We are not of the past. We are your future. And you’d better figure out how to appeal to us, if you want to win elections…

      Reply
      1. bud

        You’re missing the point. Being a swing voter is different from being an independent. Most independents fall into the camp of hating Trump or loving him. The Democrats need to find someone who is likeable, charismatic and without excessive baggage. Hillary was not that person. So many Democrats stayed home in ’16. It’s much more important to fire up the base than to appeal to the tiny number of actual swing voters.

        But perhaps we’re both wrong in one way. It may not matter much who the Democrats pick if the economy collapses. I suspect a recession is just around the corner. There are just too many leading indicators suggesting such. The world economy in general is slowing down. Debt, especially student loan and credit card debt, is soaring. As interest rates go up that translates into lower family income. Gas prices are very low. That cannot last. Oil companies cannot continue large scale fracking with WTI prices in the $40s/barrel. And once gas prices go up family income will conversely drop. The government shutdown, if it continues, will thrust many families into financial distress. Corporate profits are sluggish.

        On the other hand. If the economy somehow manages to continue to grow then Trump will be tough to beat regardless of the candidate. Incumbents benefit from a strong economy regardless of how bizarre that incumbent is. George W in ’04, perhaps even more unlikeable than Trump, proves that. I suggest it’s more about the economy than the Dem choice. Time will tell.

        Reply
        1. Brad Warthen Post author

          “Being a swing voter is different from being an independent.”

          Yes, it is, and I apologize for using them interchangeably. Lazy of me. An independent is someone who identifies with neither party. A swing voter is someone who might vote either way. But there’s a great deal of overlap between them.

          I am both, so to me it feels like the same thing.

          Then of course there’s “centrist,” an inadequate word to which I answer as well — even though I hold positions considered well to the left, and others considered well to the right.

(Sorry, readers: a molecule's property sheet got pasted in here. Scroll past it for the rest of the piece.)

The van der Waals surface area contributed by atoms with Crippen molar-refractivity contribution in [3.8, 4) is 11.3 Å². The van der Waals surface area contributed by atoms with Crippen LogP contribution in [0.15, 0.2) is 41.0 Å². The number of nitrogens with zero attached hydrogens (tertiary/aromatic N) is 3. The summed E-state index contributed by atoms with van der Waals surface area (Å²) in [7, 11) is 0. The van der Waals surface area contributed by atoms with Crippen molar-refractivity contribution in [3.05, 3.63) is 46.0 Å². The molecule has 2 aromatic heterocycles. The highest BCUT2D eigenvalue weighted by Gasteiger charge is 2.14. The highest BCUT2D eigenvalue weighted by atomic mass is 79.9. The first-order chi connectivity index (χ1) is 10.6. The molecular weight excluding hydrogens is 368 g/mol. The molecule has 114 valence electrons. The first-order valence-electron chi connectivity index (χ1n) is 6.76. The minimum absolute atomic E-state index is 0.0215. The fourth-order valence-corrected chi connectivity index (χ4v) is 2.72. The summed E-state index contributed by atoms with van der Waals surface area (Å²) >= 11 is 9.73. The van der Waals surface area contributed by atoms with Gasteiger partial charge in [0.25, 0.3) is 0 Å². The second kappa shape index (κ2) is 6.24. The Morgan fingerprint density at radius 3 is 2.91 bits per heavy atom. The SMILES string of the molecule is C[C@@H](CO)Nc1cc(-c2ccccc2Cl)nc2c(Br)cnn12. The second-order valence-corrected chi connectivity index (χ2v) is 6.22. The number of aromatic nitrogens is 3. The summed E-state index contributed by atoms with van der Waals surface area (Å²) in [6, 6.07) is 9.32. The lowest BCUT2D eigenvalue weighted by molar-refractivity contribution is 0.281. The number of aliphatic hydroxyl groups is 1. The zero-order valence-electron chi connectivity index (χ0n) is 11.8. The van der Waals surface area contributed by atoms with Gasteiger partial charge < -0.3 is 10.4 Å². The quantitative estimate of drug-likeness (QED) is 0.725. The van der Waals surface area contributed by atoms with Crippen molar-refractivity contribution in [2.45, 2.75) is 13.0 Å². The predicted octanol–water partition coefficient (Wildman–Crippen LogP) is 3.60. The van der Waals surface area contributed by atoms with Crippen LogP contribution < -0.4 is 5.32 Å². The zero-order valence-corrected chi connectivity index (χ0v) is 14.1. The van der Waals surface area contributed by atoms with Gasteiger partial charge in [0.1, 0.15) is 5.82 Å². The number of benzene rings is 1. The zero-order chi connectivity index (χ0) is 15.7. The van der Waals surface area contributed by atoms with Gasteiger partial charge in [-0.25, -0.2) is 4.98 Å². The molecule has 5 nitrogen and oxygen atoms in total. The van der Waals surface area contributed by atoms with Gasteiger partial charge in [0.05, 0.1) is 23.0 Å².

As for this: “It’s much more important to fire up the base than to appeal to the tiny number of actual swing voters…”

          Both are important, and very difficult to achieve at the same time. If you pander to the base to the extent of alienating independents, you’re lost.

          The central challenge of the Smith campaign was always, from the beginning, to keep Democrats motivated to turn out for us while winning a sufficient number of independents (and some Republicans as well). It was always a doable thing, and we didn’t have to strain. That’s who James is — a genuine Democrat who appeals across the spectrum as well.

          But we didn’t succeed, probably because we didn’t reach enough of the independents and persuadable Republicans. If we had, if they’d honestly compared James and Henry rather than just picking the R, we’d have won….

          Reply
          1. Doug Ross

            “But we didn’t succeed, probably because we didn’t reach enough of the independents and persuadable Republicans. ”

            The campaign didn’t offer anything of interest to either group. Making Medicaid the primary issue was a huge mistake. If you aren’t one of the people directly affected by that issue (and don’t say we ALL are), it doesn’t resonate. The rest of the campaign was Democratic boilerplate.

            You know what actually would have drawn crossover voters? Making his campaign issue of “Replacing a Culture of Corruption with a Culture of Service” the centerpiece by, you know, actually TALKING about the corruption that he apparently was aware of going on around him for so long but never doing anything about it. The website mentions a failed bill he tried to pass in 2012 as if that was an accomplishment. What was he doing during the past six years when Harrell, Quinn, Courson, et al were committing actual crimes?

            The reality is that Smith had no track record for getting anything significant done while in office so why would independents and Republicans think he’d have the ability to convince a State House dominated by Republicans to do anything?

            Reply
            1. Brad Warthen Post author

              Again, Doug, there’s nothing I can say to the ways you choose to perceive things.

              You constantly hammer on the Medicaid thing (which was EXTREMELY important to the base, and if you’ll recall, the comment you’re reacting to was about both motivating the base and reaching out beyond it), as though that was our only message.

              Which is wasn’t — something I know more about than you do because I was spending my days and nights pumping out the messages.

              … a truth which you then acknowledge by mentioning another of our messages — the one about opposing the culture of corruption.

              Frankly, as I look back on our messages, I don’t think we hit Medicaid appreciably harder than we did, say, job-killing tariffs or Henry being in the pocket of the big utilities (which, you know, speaks to the corruption thing).

              The tariffs, and the threat they posed to BMW in the Upstate and Volvo in the Lowcountry, spoke to core traditional Republican concerns. We spent a lot of time in the Upstate, and we heard a lot about this, and Henry was on the wrong side of the issue, and we made sure people knew it — to the extent that we had the resources to pump out the message.